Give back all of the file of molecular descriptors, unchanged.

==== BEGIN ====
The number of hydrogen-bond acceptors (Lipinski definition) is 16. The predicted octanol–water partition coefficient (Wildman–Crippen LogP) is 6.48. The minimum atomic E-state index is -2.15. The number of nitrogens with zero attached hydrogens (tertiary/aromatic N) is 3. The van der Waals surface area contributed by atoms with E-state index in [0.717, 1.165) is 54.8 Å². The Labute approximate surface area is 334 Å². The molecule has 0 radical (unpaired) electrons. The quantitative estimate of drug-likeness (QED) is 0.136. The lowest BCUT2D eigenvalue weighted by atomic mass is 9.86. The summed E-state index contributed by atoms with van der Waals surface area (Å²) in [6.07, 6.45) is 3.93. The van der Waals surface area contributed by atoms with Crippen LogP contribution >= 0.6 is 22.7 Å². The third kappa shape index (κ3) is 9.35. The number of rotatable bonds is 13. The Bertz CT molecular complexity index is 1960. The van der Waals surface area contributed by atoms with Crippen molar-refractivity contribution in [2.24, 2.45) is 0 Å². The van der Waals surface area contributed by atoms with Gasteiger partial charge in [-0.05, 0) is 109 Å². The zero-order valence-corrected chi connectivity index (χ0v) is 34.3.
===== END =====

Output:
The number of hydrogen-bond acceptors (Lipinski definition) is 16. The predicted octanol–water partition coefficient (Wildman–Crippen LogP) is 6.48. The minimum atomic E-state index is -2.15. The number of nitrogens with zero attached hydrogens (tertiary/aromatic N) is 3. The van der Waals surface area contributed by atoms with E-state index in [0.717, 1.165) is 54.8 Å². The Labute approximate surface area is 334 Å². The molecule has 0 radical (unpaired) electrons. The quantitative estimate of drug-likeness (QED) is 0.136. The lowest BCUT2D eigenvalue weighted by atomic mass is 9.86. The summed E-state index contributed by atoms with van der Waals surface area (Å²) in [6.07, 6.45) is 3.93. The van der Waals surface area contributed by atoms with Crippen LogP contribution >= 0.6 is 22.7 Å². The third kappa shape index (κ3) is 9.35. The number of rotatable bonds is 13. The Bertz CT molecular complexity index is 1960. The van der Waals surface area contributed by atoms with Crippen molar-refractivity contribution in [2.24, 2.45) is 0 Å². The van der Waals surface area contributed by atoms with Gasteiger partial charge in [-0.05, 0) is 109 Å². The zero-order valence-corrected chi connectivity index (χ0v) is 34.3.